So, you’ve written a book or short story and you’d like commission an artist to illustrate your character, (or characters). Great! Now what?
This is the third article in a short series on finding and working with an artist to bring your vision to life. In Part I, I covered Commercial vs. Non-commercial use and Copyright considerations. Part II discussed Vision and References.
In Part III I’ll talk a little about art styles.
First, let me just say that I am by no means an expert on art styles and the knowledge that I have is gleaned from my time on Deviant Art.
That said, there are a multitude of styles and rendering techniques available in the art world, and I strongly suggest browsing Deviant Art to get an idea of what is available. Artists tend to work in a one or a few (at most) styles rather than all of them.
Note that I am using the term “style” somewhat loosely. I and not referring to styles such as “impressionism”, “cubism”, “pop art” or other terms that come up in formal art courses. I use the word “style” to encompass how the artist creates the image (e.g. painting or drawing).
I categorize art as either 2D or 3D. Within those two categories there are a number of styles.
If you have ever looked at comics or comic books, you’ve seen 2D art. This category comprises two main styles:
- · Sketches and drawings (coloured or uncoloured – sometimes called ‘line work’)
- · Manga/Anime
- · Paintings (such as oils or watercolour)
The artist may work with one or more software packages to create the art (e.g. Corel Draw or Adobe Photoshop) or they may work in traditional media (real paper or canvass) and then digitize their work. Here are some examples drawn from my Lady Merreth art contests. Click the image for a full size rendering on the artist’s Deviant Art Page.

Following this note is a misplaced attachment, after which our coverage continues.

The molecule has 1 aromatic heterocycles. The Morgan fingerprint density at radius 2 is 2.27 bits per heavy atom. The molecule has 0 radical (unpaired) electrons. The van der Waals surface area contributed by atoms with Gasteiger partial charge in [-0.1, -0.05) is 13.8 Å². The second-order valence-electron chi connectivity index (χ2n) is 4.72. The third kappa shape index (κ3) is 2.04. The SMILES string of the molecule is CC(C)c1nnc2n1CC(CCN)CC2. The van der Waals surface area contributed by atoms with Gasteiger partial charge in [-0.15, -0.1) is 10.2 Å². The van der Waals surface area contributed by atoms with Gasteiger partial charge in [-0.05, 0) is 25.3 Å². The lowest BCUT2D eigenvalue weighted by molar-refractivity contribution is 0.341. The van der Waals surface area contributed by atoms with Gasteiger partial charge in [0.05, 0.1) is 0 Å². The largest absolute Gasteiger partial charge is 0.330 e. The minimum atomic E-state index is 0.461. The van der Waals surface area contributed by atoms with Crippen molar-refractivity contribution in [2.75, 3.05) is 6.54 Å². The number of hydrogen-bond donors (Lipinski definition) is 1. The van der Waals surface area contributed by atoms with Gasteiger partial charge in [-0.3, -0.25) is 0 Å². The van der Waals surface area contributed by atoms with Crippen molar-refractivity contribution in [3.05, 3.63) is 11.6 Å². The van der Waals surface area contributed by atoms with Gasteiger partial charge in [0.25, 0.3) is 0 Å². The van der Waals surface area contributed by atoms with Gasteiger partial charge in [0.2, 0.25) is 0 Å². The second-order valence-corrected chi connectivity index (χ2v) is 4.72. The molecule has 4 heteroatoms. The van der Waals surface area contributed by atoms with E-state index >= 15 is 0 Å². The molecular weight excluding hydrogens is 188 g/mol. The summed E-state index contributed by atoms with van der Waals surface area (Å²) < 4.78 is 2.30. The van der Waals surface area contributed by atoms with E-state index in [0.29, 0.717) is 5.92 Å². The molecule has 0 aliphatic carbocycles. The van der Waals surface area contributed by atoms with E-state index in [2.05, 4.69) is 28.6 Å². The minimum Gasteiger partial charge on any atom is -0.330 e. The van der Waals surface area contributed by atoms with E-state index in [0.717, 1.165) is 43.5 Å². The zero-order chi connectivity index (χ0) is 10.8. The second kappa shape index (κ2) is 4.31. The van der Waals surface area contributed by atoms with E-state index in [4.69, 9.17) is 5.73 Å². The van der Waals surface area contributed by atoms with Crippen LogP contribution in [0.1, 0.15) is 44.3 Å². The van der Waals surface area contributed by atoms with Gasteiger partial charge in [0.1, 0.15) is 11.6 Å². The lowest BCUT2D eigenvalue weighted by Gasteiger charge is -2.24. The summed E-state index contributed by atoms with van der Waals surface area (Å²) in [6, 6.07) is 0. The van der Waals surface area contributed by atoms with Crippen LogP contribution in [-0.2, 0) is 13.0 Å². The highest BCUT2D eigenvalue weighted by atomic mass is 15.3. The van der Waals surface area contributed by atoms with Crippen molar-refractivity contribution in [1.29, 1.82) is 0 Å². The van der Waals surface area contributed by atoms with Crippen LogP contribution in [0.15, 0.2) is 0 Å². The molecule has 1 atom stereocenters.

Line Work, Inked
Drawing, refined, then coloured (cell shaded)
Manga/Anime (also cell shaded)
“Cartoon” style (suitable for flash animation)
Three-D art is exclusively computer-based. It involves the use of special software programs (for example, Smithmicro’s Poser). The artist works with digital models (or creates their own) and employs extensive editing to work the depiction into the desired image. Once finished, additional editing other programs (e.g. Photoshop) make take place. The result is an image truly distinct from 2D art.
As you can tell, there is a wide variety of talent available. You can find artists that are considerably more able than those whose art I am grateful to have, as well those who are considerably less able.
I have not covered all of the possible styles, just the ones employed to depict Lady Merreth. Hopefully they will give you some ideas and direction should you want to have your characters depicted.